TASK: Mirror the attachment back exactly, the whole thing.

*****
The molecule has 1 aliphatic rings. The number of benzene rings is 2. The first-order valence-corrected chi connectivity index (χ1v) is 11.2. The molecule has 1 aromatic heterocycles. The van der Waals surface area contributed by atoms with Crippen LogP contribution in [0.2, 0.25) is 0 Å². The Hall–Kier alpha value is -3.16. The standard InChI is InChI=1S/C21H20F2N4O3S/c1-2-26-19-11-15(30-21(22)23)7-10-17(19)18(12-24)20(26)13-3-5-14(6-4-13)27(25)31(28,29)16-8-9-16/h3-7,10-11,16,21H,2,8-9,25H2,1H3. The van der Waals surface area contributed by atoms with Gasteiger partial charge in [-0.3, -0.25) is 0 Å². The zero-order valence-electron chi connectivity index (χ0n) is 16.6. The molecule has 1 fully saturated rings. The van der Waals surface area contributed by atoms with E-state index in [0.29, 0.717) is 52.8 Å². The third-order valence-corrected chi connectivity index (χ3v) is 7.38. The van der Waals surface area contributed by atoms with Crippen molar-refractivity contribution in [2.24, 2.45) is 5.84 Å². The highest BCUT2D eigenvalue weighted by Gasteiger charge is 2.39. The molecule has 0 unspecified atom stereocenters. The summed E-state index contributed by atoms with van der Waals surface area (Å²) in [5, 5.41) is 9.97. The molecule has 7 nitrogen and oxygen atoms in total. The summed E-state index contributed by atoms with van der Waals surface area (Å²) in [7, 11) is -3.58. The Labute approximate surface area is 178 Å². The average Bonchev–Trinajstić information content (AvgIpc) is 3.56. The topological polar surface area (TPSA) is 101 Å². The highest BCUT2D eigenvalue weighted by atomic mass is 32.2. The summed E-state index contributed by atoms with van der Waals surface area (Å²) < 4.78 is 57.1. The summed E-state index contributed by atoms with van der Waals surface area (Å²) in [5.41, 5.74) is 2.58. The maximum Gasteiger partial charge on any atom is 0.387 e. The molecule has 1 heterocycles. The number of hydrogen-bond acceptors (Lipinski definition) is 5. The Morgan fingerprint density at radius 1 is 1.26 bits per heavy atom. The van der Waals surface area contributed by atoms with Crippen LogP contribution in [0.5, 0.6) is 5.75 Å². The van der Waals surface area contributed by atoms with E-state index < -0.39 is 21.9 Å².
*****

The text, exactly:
The molecule has 1 aliphatic rings. The number of benzene rings is 2. The first-order valence-corrected chi connectivity index (χ1v) is 11.2. The molecule has 1 aromatic heterocycles. The van der Waals surface area contributed by atoms with Crippen LogP contribution in [0.2, 0.25) is 0 Å². The Hall–Kier alpha value is -3.16. The standard InChI is InChI=1S/C21H20F2N4O3S/c1-2-26-19-11-15(30-21(22)23)7-10-17(19)18(12-24)20(26)13-3-5-14(6-4-13)27(25)31(28,29)16-8-9-16/h3-7,10-11,16,21H,2,8-9,25H2,1H3. The van der Waals surface area contributed by atoms with Gasteiger partial charge in [-0.3, -0.25) is 0 Å². The zero-order valence-electron chi connectivity index (χ0n) is 16.6. The molecule has 1 fully saturated rings. The van der Waals surface area contributed by atoms with E-state index in [0.29, 0.717) is 52.8 Å². The third-order valence-corrected chi connectivity index (χ3v) is 7.38. The van der Waals surface area contributed by atoms with Crippen molar-refractivity contribution in [2.24, 2.45) is 5.84 Å². The highest BCUT2D eigenvalue weighted by Gasteiger charge is 2.39. The molecule has 0 unspecified atom stereocenters. The summed E-state index contributed by atoms with van der Waals surface area (Å²) in [5, 5.41) is 9.97. The molecule has 7 nitrogen and oxygen atoms in total. The summed E-state index contributed by atoms with van der Waals surface area (Å²) in [7, 11) is -3.58. The Labute approximate surface area is 178 Å². The average Bonchev–Trinajstić information content (AvgIpc) is 3.56. The topological polar surface area (TPSA) is 101 Å². The highest BCUT2D eigenvalue weighted by atomic mass is 32.2. The summed E-state index contributed by atoms with van der Waals surface area (Å²) < 4.78 is 57.1. The summed E-state index contributed by atoms with van der Waals surface area (Å²) in [5.41, 5.74) is 2.58. The maximum Gasteiger partial charge on any atom is 0.387 e. The molecule has 1 heterocycles. The number of hydrogen-bond acceptors (Lipinski definition) is 5. The Morgan fingerprint density at radius 1 is 1.26 bits per heavy atom. The van der Waals surface area contributed by atoms with Crippen LogP contribution in [0.5, 0.6) is 5.75 Å². The van der Waals surface area contributed by atoms with E-state index < -0.39 is 21.9 Å².